Daily Schedule

Friday, September 23, 2011

Making Bread

A huge thank you to Gwen, Ben's mom, who came to make herb bread with the kids this morning. I wish this was smelloblogger so you could enjoy the aroma of the dough rising in the big pan next to me. This afternoon, after the dough has risen, the children will add dried herbs direct from Ben's yard and shape the dough into individual loaves.

Before making the bread, I showed the children some wonderful books on breads. I read aloud Everybody Bakes Bread by Norah Dooley. In this book, we are introduced to a multicultural neighborhood that is full of people baking different types of bread from their country of origin. We made a variation of "Great Grandmother's Italian Bread". Some of the children are inspired to try their hand at braiding their little loaves.

At recess I showed the children some wheat seeds and they got busy pounding it to make flour. Maddy, Ariana and Clementine remarked that they felt like the kids in Little House On The Prairie.

Making bread at home is one of our favorite things to do. Our lives changed forever once my husband and teenage son took a day-long course in bread making at Zingerman's. Who knew you could make your own hamburger buns? There is something about baking bread that gives you a huge sense of accomplishment.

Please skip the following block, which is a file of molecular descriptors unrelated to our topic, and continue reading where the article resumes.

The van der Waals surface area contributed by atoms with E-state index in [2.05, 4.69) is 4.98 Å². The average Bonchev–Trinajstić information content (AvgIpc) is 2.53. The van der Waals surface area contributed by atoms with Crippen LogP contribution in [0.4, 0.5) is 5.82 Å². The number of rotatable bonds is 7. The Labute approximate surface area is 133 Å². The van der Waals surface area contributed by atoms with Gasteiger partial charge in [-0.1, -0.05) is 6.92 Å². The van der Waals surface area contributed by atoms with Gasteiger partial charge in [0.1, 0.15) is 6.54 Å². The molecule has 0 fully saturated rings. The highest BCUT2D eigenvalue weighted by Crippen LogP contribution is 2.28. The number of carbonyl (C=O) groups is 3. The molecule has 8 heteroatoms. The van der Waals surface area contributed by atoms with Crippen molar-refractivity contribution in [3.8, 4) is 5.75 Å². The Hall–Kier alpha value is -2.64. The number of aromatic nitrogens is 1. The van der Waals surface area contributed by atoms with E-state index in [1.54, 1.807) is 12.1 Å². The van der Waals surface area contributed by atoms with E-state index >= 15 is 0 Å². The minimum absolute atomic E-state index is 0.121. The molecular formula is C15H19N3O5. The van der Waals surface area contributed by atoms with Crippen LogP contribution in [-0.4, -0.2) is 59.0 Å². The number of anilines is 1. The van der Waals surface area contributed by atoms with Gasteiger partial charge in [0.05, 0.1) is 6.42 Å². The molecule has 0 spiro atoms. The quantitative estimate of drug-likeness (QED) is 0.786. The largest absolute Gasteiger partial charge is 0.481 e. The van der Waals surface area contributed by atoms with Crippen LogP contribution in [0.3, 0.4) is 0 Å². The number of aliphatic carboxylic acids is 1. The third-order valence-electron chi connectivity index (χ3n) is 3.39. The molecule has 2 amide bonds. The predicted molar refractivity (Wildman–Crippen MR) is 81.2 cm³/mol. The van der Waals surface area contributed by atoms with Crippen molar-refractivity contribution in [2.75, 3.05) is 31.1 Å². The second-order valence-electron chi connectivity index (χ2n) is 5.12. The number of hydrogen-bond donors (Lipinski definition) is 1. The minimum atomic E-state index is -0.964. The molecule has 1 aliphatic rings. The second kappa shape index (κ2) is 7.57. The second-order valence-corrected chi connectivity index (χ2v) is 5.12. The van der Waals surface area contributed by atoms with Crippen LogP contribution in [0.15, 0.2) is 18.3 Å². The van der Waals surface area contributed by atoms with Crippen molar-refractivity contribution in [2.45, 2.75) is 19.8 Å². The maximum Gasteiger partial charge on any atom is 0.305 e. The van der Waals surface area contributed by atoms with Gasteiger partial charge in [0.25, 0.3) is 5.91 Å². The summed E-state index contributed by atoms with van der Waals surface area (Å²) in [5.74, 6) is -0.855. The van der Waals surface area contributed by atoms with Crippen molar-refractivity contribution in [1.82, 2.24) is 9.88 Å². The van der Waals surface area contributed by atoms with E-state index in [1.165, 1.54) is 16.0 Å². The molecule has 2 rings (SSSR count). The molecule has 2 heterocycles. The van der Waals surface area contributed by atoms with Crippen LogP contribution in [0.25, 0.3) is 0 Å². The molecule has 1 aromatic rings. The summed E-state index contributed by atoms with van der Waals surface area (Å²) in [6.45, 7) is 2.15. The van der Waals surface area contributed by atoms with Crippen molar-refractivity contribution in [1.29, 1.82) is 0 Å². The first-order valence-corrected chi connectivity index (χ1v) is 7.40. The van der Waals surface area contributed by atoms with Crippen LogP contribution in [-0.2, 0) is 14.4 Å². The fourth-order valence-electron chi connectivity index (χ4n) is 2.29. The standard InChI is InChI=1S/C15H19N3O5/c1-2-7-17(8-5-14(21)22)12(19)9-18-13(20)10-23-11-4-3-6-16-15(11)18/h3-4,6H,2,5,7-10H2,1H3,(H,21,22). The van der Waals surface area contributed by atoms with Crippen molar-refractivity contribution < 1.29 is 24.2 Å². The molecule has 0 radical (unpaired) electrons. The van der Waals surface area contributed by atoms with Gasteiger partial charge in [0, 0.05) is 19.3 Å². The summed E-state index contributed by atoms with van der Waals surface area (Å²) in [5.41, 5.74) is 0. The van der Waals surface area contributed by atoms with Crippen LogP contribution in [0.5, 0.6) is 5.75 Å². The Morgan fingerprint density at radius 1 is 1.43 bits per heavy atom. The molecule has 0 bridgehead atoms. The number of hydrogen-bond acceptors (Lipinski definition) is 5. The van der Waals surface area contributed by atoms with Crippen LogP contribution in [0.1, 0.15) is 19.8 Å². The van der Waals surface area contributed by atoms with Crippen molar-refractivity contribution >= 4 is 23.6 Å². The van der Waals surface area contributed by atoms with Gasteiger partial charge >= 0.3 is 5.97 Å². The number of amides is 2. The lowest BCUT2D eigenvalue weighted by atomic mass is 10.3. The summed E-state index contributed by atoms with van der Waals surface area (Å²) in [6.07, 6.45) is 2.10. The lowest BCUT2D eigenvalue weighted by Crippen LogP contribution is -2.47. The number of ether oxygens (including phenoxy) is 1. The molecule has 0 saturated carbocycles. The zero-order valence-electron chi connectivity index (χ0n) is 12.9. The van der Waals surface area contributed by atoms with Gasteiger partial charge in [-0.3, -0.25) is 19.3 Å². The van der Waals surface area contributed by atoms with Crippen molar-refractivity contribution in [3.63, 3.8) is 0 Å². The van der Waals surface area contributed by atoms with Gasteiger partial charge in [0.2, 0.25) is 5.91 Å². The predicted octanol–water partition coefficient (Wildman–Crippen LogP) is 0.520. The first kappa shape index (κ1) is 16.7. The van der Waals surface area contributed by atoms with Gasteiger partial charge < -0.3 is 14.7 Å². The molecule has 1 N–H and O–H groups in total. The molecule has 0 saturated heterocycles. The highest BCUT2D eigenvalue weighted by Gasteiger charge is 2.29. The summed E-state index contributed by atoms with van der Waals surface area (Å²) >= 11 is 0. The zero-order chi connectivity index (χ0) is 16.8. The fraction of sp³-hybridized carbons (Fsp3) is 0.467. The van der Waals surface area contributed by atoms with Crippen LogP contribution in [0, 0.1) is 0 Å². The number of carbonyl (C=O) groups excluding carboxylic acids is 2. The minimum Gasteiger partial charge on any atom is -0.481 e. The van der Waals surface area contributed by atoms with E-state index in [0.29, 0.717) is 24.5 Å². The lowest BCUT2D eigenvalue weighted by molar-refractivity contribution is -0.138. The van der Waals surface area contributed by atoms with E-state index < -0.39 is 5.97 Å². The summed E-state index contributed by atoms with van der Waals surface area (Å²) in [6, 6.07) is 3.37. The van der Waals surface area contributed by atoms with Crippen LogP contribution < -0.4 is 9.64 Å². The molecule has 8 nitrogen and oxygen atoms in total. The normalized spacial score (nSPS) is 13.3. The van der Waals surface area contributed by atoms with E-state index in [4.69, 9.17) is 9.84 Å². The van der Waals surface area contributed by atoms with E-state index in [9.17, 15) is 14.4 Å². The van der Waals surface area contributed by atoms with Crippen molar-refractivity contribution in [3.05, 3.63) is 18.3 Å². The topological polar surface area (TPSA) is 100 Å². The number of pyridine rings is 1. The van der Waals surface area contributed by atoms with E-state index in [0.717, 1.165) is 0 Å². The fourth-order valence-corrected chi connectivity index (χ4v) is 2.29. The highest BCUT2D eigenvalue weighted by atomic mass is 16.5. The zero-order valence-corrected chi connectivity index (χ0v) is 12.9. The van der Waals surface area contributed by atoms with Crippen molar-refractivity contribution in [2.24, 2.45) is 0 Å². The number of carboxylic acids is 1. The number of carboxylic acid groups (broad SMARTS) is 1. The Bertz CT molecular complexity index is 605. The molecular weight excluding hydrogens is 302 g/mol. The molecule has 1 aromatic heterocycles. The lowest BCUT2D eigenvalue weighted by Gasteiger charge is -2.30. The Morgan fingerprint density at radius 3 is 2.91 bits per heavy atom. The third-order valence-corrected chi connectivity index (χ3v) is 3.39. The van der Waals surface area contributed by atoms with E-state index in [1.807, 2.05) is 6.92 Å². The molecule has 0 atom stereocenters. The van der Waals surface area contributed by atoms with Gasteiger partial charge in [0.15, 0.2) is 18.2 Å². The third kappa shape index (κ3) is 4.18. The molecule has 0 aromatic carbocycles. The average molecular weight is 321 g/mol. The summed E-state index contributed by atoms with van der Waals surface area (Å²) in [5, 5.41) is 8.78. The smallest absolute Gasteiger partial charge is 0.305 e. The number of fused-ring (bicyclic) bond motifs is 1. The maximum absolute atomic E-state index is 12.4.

Here is an excerpt from the Family Fun website that I thought may be helpful to ensure a great family bread-baking experience:

• Set aside enough time. You don't want to be rushed. Plan on an hour to prepare the dough, a couple more hours to let it rise (you can do other homebound tasks during that time), as well as approximately 45 minutes to bake the bread.
• Make sure you start out with a very basic recipe that does not involve folding in complicated ingredients or hunting for unusual flours. Save those recipes for the future when you are all experienced bread bakers.
• Clear an area of the kitchen or dining room table (with vinyl cloth covering) where you can work together comfortably.
• Make sure you have all ingredients and measuring equipment, an instant-read thermometer (to measure the temperature of warm water you will use to activate the yeast), bowls, pans--and clean hands.
• If you can find an empty bottle and a balloon, you can make the yeast activation into a kind of science experiment.
• Place some yeast, sugar and warm water in the bottle and fit the empty balloon over the mouth of the bottle. Over the course of an hour or more, the gas released from the yeast with blow up the balloon, illustrating how bread rises when the gas bubbles are trapped in the dough.
• Let everyone help knead. Demonstrate kneading as 3 steps: push down, fold over and turn
(1/4 turn). Repeat. Let each family member take turns doing this a few times until the dough is smooth elastic.
• Make sure everyone who helped make the bread is on hand when you remove it from the oven. When the bread is cool enough to cut, get out the butter and jam and enjoy.

1 comment:

Angela said...

Thanks for another stellar week at school Susan! Also, thanks to Gwen for taking the time to help the children make this yummy bread!